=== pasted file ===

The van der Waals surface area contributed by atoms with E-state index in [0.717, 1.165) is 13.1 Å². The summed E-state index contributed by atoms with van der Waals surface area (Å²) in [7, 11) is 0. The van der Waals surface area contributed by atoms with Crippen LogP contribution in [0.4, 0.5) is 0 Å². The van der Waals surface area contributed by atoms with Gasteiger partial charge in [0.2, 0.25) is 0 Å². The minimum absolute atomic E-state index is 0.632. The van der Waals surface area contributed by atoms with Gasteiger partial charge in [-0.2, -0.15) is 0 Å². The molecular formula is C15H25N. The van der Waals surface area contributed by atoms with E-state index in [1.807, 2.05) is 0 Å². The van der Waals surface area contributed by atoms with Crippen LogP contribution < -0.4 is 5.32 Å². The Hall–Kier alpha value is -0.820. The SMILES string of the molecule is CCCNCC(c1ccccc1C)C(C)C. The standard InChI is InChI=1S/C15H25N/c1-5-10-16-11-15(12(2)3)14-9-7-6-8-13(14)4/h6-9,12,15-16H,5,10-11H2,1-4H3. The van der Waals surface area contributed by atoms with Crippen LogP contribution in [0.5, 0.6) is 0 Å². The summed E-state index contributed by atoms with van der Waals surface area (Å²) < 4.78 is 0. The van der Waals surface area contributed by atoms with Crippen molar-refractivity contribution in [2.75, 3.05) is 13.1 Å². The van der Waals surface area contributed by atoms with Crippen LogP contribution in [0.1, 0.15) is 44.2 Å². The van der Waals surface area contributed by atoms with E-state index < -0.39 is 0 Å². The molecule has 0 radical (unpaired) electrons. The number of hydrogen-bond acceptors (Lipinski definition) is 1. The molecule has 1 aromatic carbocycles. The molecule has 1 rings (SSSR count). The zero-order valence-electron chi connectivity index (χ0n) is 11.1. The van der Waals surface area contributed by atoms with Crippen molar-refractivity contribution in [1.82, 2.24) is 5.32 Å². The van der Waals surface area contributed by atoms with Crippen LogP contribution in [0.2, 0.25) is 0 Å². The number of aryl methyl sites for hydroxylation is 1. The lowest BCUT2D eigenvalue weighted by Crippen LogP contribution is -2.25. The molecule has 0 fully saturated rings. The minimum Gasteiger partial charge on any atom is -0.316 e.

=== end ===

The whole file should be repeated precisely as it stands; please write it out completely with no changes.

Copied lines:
The van der Waals surface area contributed by atoms with E-state index in [0.717, 1.165) is 13.1 Å². The summed E-state index contributed by atoms with van der Waals surface area (Å²) in [7, 11) is 0. The van der Waals surface area contributed by atoms with Crippen LogP contribution in [0.4, 0.5) is 0 Å². The van der Waals surface area contributed by atoms with Gasteiger partial charge in [0.2, 0.25) is 0 Å². The minimum absolute atomic E-state index is 0.632. The van der Waals surface area contributed by atoms with Gasteiger partial charge in [-0.2, -0.15) is 0 Å². The molecular formula is C15H25N. The van der Waals surface area contributed by atoms with E-state index in [1.807, 2.05) is 0 Å². The van der Waals surface area contributed by atoms with Crippen LogP contribution < -0.4 is 5.32 Å². The Hall–Kier alpha value is -0.820. The SMILES string of the molecule is CCCNCC(c1ccccc1C)C(C)C. The standard InChI is InChI=1S/C15H25N/c1-5-10-16-11-15(12(2)3)14-9-7-6-8-13(14)4/h6-9,12,15-16H,5,10-11H2,1-4H3. The van der Waals surface area contributed by atoms with Crippen LogP contribution in [0.5, 0.6) is 0 Å². The summed E-state index contributed by atoms with van der Waals surface area (Å²) < 4.78 is 0. The van der Waals surface area contributed by atoms with Crippen molar-refractivity contribution in [2.75, 3.05) is 13.1 Å². The van der Waals surface area contributed by atoms with Crippen LogP contribution in [0.1, 0.15) is 44.2 Å². The van der Waals surface area contributed by atoms with E-state index < -0.39 is 0 Å². The molecule has 0 radical (unpaired) electrons. The number of hydrogen-bond acceptors (Lipinski definition) is 1. The molecule has 1 aromatic carbocycles. The molecule has 1 rings (SSSR count). The zero-order valence-electron chi connectivity index (χ0n) is 11.1. The van der Waals surface area contributed by atoms with Crippen molar-refractivity contribution in [1.82, 2.24) is 5.32 Å². The van der Waals surface area contributed by atoms with Crippen LogP contribution in [0.2, 0.25) is 0 Å². The number of aryl methyl sites for hydroxylation is 1. The lowest BCUT2D eigenvalue weighted by Crippen LogP contribution is -2.25. The molecule has 0 fully saturated rings. The minimum Gasteiger partial charge on any atom is -0.316 e.